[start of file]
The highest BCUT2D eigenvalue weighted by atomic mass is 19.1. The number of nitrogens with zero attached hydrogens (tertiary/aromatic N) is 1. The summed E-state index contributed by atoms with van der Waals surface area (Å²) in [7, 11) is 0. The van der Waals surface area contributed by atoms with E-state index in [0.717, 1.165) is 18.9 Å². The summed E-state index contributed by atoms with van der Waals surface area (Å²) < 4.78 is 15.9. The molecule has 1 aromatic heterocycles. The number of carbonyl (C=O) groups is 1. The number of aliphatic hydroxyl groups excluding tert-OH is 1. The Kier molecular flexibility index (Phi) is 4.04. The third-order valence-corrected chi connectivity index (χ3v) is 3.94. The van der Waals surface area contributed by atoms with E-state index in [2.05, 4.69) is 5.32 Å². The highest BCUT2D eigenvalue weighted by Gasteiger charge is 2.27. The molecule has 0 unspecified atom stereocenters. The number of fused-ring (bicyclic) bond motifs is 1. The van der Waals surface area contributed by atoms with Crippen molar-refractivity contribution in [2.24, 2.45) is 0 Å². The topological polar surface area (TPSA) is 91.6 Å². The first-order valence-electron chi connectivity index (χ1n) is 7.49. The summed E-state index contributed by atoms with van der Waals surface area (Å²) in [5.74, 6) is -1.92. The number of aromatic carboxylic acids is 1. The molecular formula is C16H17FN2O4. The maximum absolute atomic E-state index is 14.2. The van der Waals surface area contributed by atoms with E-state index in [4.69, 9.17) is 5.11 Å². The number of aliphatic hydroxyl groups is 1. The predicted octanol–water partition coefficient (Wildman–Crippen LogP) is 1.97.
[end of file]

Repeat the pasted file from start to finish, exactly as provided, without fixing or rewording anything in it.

The highest BCUT2D eigenvalue weighted by atomic mass is 19.1. The number of nitrogens with zero attached hydrogens (tertiary/aromatic N) is 1. The summed E-state index contributed by atoms with van der Waals surface area (Å²) in [7, 11) is 0. The van der Waals surface area contributed by atoms with E-state index in [0.717, 1.165) is 18.9 Å². The summed E-state index contributed by atoms with van der Waals surface area (Å²) < 4.78 is 15.9. The molecule has 1 aromatic heterocycles. The number of carbonyl (C=O) groups is 1. The number of aliphatic hydroxyl groups excluding tert-OH is 1. The Kier molecular flexibility index (Phi) is 4.04. The third-order valence-corrected chi connectivity index (χ3v) is 3.94. The van der Waals surface area contributed by atoms with E-state index in [2.05, 4.69) is 5.32 Å². The highest BCUT2D eigenvalue weighted by Gasteiger charge is 2.27. The molecule has 0 unspecified atom stereocenters. The number of fused-ring (bicyclic) bond motifs is 1. The van der Waals surface area contributed by atoms with Crippen molar-refractivity contribution in [2.24, 2.45) is 0 Å². The topological polar surface area (TPSA) is 91.6 Å². The first-order valence-electron chi connectivity index (χ1n) is 7.49. The summed E-state index contributed by atoms with van der Waals surface area (Å²) in [5.74, 6) is -1.92. The number of aromatic carboxylic acids is 1. The molecular formula is C16H17FN2O4. The maximum absolute atomic E-state index is 14.2. The van der Waals surface area contributed by atoms with E-state index in [4.69, 9.17) is 5.11 Å². The number of aliphatic hydroxyl groups is 1. The predicted octanol–water partition coefficient (Wildman–Crippen LogP) is 1.97.